New MJO Correlations
The MJO teleconnection is something that is often referred to when predicting the medium range weather outlook. For those not in the know, it is effectively a measure of where there is enhanced convection in the tropics, the theory being, if you have anomalous ascending air in one part of the world - you would expect there to be corresponding descending air elsewhere and thus a knock on effect on a variety of global weather patterns including the weather experienced over Europe.
The MJO was brought to the fore-front of sub-seasonal weather forecasting in part due to a Paper from Cassou (2008) that linked the 8 Phases of the MJO to general weather patterns over the European region (NAO-, NAO+, ATL Ridge and Scandi blocking) seen below:
This is still in use to this day as a leading paper in MJO Correlation to European Weather patterns.
The trouble is, these 4 patterns are too broad to look at the specifics of what this would mean for a number of applications, Energy Production/Demand being an example - as NAO- could mean warm southerly or cold northerly.
I was recently involved in a MSc Project that looked at linking the MJO to the GWL (Grosswetterlangen) patterns in association with the MetSet Tool that I have developed. Joshua Lee wrote the paper, with Dr Robert Lee and Professor Steve Woolnough being the other supervisors from the University of Reading.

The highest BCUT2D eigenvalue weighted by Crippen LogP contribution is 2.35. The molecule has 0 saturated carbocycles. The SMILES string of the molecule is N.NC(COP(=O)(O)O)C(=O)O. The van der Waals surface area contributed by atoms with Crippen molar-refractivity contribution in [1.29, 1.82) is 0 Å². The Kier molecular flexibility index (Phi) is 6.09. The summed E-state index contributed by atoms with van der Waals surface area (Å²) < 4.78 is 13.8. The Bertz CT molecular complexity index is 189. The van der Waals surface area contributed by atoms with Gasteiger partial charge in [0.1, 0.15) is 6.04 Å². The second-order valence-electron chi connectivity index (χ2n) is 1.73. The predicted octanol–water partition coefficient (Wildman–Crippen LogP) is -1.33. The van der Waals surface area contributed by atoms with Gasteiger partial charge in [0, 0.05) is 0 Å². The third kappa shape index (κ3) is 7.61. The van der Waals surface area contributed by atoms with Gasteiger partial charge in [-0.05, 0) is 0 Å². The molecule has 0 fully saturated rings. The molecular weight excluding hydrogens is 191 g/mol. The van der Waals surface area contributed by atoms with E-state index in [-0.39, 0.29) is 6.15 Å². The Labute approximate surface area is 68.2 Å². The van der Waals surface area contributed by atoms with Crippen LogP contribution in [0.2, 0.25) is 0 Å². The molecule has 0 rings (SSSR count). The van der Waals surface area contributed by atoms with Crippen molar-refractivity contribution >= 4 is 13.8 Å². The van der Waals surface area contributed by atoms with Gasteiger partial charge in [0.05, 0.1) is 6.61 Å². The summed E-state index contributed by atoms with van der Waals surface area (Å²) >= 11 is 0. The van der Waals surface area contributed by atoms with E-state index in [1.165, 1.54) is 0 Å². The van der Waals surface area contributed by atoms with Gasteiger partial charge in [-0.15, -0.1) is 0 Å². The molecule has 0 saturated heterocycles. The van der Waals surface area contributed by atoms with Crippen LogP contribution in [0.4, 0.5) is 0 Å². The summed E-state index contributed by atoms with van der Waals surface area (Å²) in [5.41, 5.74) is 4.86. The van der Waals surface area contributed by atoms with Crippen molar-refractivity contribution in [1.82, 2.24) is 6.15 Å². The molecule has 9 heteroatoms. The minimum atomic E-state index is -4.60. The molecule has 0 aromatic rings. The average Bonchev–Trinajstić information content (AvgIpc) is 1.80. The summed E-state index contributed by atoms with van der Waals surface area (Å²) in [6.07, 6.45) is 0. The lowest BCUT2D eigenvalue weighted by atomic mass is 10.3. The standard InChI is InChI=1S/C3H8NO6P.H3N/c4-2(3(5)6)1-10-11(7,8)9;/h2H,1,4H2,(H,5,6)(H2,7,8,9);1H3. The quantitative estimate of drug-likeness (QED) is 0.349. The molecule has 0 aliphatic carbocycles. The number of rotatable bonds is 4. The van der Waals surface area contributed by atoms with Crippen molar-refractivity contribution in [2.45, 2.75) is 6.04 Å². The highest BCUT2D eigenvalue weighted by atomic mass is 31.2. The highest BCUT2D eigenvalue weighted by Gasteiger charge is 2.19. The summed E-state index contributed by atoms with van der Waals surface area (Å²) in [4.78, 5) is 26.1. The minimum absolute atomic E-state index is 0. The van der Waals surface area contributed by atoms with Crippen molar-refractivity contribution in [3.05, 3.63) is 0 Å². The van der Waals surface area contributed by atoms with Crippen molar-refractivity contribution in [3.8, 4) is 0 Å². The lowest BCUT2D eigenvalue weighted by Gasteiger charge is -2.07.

It yielded some interesting results - rather than just a flare up in NAO+ regime as we cycle through Phase 3 to 5 it seems there is more detail to it, firstly we get an increase risk in Southerly patterns/South-Westerly patterns first and then Westerly Anticyclonic (WA) before moving onto Westerly Cyclonic (WZ). It also gives insights into what paterns are most favoured for the different phases - Please see the full charts for each of the 29 patterns below: